EP0329909A1 (en) * 1988-02-23 1989-08-30 Bal K.A. Gupta Method and device for indicating the swelling of a casing
US4821909A (en) * 1988-03-10 1989-04-18 Fike Corporation Hygienic pressure relief panel unit
US5036632A (en) * 1990-05-14 1991-08-06 Bs&B Safety Systems, Inc. Pressure relief panel assembly
US5116089A (en) * 1991-05-06 1992-05-26 Taylor Julian S Explosion vent door release
WO1999036970A3 (en) * 1998-01-16 2000-04-06 Fike Corp Multiple dome single-panel explosion vent
US6070365A (en) * 1998-01-16 2000-06-06 Fike Corporation Multiple dome single-panel explosion vent
EP1055041A2 (en) * 1998-01-16 2000-11-29 Fike Corporation Multiple dome single-panel explosion vent
EP1055041A4 (en) * 1998-01-16 2004-09-29 Fike Corp Multiple dome single-panel explosion vent
US6223473B1 (en) * 1999-09-10 2001-05-01 Cid Associates, Inc. Explosion relief system including an explosion relief panel and a blast shaft having two openings
US6367203B1 (en) 2000-09-11 2002-04-09 Oklahoma Safety Equipment Co., Inc. Rupture panel
US6318576B1 (en) 2000-11-21 2001-11-20 Oklahoma Safety Equipment Co., Inc. Sanitary rupture disk apparatus
US6607003B1 (en) * 2001-04-23 2003-08-19 Oklahoma Safety Equipment Co, Gasket-lined rupture panel
US7234278B2 (en) 2002-02-20 2007-06-26 Fike Corporation Unitary overpressure vent panel structure
JP4832288B2 (en) * 2003-03-04 2011-12-07 ファイク・コーポレーションFike Corporation Single type overpressure vent panel assembly was
US20040172889A1 (en) * 2003-03-04 2004-09-09 Tom Eijkelenberg Unitary overpressure vent panel structure
US7735671B2 (en) 2003-11-13 2010-06-15 Fike Corporation Non-fragmenting pressure relief apparatus
US7017767B2 (en) 2003-11-13 2006-03-28 Fike Corporation Non-fragmenting pressure relief apparatus
US20060131307A1 (en) * 2003-11-13 2006-06-22 Tom Eijkelenberg Non-fragmenting pressure relief apparatus
US20050103785A1 (en) * 2003-11-13 2005-05-19 Fike Corporation Non-fragmenting pressure relief apparatus
US20050103786A1 (en) * 2003-11-13 2005-05-19 Fike Corporation Non-fragmenting pressure relief apparatus
US6959828B2 (en) 2003-11-13 2005-11-01 Fike Corporation Non-fragmenting pressure relief apparatus
US20070284371A1 (en) * 2004-05-20 2007-12-13 Inbev S.A. Alcohol Beverage Apparatus Having a Bursting Disk
US20070234655A1 (en) * 2006-03-24 2007-10-11 Guy Jakus Reinforced composite material explosion vent
US8726588B2 (en) * 2006-03-24 2014-05-20 Fike Corporation Reinforced composite material explosion vent
US20090314356A1 (en) * 2008-06-20 2009-12-24 Mitsubishi Electric Corporation Pressure relief plate and, pressure relief device and gas-insulated switchgear using the same
US8322360B2 (en) * 2009-08-07 2012-12-04 Oklahoma Safety Equipment Company, Inc. Rupture panel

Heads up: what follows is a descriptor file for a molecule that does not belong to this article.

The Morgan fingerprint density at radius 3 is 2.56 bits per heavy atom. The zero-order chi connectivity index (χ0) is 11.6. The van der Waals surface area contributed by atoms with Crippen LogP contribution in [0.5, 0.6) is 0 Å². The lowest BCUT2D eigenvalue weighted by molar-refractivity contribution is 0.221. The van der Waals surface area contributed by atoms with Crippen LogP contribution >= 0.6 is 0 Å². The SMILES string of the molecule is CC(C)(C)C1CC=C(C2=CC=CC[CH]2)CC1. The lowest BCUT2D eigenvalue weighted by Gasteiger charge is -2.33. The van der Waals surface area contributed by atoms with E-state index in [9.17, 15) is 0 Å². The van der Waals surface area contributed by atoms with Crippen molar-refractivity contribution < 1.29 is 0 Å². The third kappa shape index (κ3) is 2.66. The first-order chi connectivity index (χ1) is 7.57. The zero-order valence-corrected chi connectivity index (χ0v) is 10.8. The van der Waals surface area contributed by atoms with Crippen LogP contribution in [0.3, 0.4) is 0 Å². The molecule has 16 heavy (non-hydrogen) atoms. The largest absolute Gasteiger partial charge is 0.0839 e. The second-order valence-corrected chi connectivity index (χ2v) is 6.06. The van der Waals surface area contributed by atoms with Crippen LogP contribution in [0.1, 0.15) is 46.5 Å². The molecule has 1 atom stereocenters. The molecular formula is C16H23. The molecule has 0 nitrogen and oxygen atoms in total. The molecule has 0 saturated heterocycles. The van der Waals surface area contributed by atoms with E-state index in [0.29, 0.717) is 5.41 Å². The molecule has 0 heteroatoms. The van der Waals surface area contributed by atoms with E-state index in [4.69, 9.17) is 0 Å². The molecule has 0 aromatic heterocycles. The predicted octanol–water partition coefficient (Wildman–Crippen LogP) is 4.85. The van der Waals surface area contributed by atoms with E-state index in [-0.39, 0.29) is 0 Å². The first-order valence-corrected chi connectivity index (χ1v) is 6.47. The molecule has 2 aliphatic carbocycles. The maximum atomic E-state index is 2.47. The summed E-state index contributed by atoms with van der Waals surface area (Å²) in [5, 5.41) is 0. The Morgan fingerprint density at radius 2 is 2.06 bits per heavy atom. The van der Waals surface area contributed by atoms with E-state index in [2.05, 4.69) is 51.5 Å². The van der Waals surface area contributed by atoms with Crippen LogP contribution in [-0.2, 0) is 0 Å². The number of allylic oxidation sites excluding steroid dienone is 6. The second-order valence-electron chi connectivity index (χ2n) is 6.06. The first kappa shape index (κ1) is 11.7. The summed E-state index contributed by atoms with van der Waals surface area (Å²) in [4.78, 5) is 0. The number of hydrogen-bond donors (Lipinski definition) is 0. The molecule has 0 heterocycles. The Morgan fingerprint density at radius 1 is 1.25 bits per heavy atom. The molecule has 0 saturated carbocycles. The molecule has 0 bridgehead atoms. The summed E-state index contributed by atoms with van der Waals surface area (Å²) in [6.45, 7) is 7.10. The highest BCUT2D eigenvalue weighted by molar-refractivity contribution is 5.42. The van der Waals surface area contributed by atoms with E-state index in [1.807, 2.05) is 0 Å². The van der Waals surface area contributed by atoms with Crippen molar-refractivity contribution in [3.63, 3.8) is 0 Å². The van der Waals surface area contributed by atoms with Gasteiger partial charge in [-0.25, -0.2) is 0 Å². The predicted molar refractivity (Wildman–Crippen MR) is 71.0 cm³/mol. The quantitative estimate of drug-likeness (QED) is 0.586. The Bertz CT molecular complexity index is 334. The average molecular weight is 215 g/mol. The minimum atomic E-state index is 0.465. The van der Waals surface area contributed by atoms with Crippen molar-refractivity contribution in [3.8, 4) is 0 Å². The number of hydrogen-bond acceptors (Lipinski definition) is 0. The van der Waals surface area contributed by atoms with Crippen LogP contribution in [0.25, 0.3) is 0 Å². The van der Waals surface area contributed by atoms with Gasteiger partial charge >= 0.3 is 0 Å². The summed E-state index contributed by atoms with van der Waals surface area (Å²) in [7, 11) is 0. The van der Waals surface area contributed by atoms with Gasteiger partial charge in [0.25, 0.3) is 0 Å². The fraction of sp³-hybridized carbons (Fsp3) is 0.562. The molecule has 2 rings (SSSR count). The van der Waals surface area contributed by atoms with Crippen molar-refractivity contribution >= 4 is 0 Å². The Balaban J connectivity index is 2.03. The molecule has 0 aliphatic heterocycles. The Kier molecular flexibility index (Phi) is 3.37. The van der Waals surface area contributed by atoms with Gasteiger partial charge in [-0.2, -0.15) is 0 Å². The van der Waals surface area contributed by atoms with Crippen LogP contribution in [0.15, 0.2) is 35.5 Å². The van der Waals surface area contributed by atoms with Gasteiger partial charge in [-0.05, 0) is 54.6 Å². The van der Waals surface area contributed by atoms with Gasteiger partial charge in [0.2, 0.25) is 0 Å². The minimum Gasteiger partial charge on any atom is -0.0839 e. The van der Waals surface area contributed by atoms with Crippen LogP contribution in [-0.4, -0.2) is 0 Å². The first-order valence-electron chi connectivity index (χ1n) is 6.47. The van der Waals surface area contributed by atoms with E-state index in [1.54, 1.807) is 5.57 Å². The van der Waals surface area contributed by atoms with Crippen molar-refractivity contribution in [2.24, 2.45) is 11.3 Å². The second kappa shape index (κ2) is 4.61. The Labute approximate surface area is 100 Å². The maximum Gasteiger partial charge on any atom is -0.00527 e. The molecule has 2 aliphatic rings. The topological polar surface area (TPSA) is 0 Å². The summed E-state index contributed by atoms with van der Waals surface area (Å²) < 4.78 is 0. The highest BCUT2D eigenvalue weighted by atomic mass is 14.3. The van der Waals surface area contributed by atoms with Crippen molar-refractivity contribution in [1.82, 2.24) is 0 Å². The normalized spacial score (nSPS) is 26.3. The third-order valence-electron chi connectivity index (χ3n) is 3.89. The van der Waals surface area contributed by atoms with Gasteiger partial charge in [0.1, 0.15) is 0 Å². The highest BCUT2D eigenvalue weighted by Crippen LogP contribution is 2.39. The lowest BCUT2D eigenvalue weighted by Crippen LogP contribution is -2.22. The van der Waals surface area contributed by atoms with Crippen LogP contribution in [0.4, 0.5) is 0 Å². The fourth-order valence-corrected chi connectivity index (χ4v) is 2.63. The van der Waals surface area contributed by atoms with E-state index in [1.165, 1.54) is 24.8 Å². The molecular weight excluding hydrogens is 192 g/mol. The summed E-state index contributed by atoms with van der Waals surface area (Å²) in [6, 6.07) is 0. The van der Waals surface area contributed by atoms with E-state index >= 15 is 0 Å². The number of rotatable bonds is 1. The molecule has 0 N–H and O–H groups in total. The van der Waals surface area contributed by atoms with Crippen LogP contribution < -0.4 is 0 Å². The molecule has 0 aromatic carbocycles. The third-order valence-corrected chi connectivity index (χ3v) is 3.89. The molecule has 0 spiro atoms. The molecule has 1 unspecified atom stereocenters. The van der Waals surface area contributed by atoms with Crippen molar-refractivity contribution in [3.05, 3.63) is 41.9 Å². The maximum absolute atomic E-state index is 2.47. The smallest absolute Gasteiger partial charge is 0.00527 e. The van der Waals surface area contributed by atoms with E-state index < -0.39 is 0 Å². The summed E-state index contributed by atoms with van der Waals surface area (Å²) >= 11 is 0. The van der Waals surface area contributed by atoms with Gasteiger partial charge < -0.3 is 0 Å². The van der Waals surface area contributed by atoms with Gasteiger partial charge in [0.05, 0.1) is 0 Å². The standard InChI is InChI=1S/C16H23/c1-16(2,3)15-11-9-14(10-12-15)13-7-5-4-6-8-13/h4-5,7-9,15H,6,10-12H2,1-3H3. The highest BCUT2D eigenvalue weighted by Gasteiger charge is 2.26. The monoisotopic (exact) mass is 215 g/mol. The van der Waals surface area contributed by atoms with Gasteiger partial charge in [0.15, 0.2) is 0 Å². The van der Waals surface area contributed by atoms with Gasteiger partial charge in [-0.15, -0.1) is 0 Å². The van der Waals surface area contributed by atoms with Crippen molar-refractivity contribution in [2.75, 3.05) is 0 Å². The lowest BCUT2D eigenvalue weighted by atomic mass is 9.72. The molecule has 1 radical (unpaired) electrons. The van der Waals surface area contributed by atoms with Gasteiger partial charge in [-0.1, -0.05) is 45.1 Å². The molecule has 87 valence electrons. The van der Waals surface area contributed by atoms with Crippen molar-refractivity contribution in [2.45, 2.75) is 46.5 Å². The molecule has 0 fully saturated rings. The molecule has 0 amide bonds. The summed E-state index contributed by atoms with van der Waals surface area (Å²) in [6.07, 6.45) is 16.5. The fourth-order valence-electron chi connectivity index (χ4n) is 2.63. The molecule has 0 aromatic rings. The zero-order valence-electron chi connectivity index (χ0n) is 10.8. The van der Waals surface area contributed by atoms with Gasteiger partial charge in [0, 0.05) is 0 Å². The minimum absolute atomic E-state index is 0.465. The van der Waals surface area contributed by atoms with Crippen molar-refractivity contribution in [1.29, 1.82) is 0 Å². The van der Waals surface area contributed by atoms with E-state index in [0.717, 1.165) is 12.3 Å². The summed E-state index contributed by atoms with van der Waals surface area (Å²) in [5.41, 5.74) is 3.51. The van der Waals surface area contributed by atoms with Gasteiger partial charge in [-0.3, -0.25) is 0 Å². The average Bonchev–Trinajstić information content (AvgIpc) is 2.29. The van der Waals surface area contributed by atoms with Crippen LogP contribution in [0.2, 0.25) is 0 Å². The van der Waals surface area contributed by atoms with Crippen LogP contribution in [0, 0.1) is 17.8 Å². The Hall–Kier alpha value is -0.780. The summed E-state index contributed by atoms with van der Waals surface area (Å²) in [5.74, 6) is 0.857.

US8622071B2 (en) 2009-08-07 2014-01-07 Oklahoma Safety Equipment Company, Inc. Rupture panel
US20110303665A1 (en) * 2009-08-07 2011-12-15 Oklahoma Safety Equipment Company, Inc. Rupture panel
US8807154B2 (en) 2009-08-27 2014-08-19 Oklahoma Safety Equipment Company, Inc. Rupture disk
US8517042B2 (en) 2009-08-27 2013-08-27 Oklahoma Safety Equipment Company, Inc. Rupture disk
US20130091779A1 (en) * 2011-10-12 2013-04-18 Volvo Car Corporation Controlled collapse of car windshield
US9027293B1 (en) * 2013-10-18 2015-05-12 Richard Scott Window covering system
US20150107169A1 (en) * 2013-10-18 2015-04-23 Richard Scott Window covering system

Similar Documents

Publication Publication Date Title
US3217082A (en) Snap-action fault protector for electrical apparatus
US3517683A (en) Thermal pressure relief device
US3470787A (en) Corrosion prevention device and method
US3294277A (en) Safety device for pressure vessels
US4620061A (en) Fully grounded, corrosion resistant electrical enclosure
US3067425A (en) Flying suit helmet with penetrable sealing closure structure
US3445032A (en) Safety pressure relief device
US2784926A (en) Protected aircraft enclosures
US5402603A (en) Flapper plate detonation flame arrester
US5109749A (en) Explosively actuated separable structure
US6918545B2 (en) Sprinkler head trigger assembly
US5423150A (en) Automated exterior fire protection system for building structures
US4978947A (en) Rupturable fluid flow indicator
US4819823A (en) Safety pressure relief device and method for making the same
US3184097A (en) Valve with exploding diaphragm
US3768850A (en) Pneumatic flexible bumper
US2128196A (en) Envelope
US4479587A (en) Two-way rupturable pressure relief apparatus
US3834580A (en) Safety pressure relief device
US4073402A (en) Preassembled pressure relief apparatus
US4865791A (en) Method of forming a surface protector with an expansible pocket
US6607003B1 (en) Gasket-lined rupture panel
US3674227A (en) Fragmenting cover
US2922544A (en) Rupture disk assembly
US2358143A (en) Vented panel

Legal Events

Date Code Title Description
AS Assignment

Owner name: FIKE CORPORATION

Free format text: CHANGE OF NAME;ASSIGNOR:FIKE METAL PRODUCTS CORPORATION;REEL/FRAME:004610/0246

Effective date: 19851031

Owner name: FIKE CORPORATION, STATELESS

Free format text: CHANGE OF NAME;ASSIGNOR:FIKE METAL PRODUCTS CORPORATION;REEL/FRAME:004610/0246

Effective date: 19851031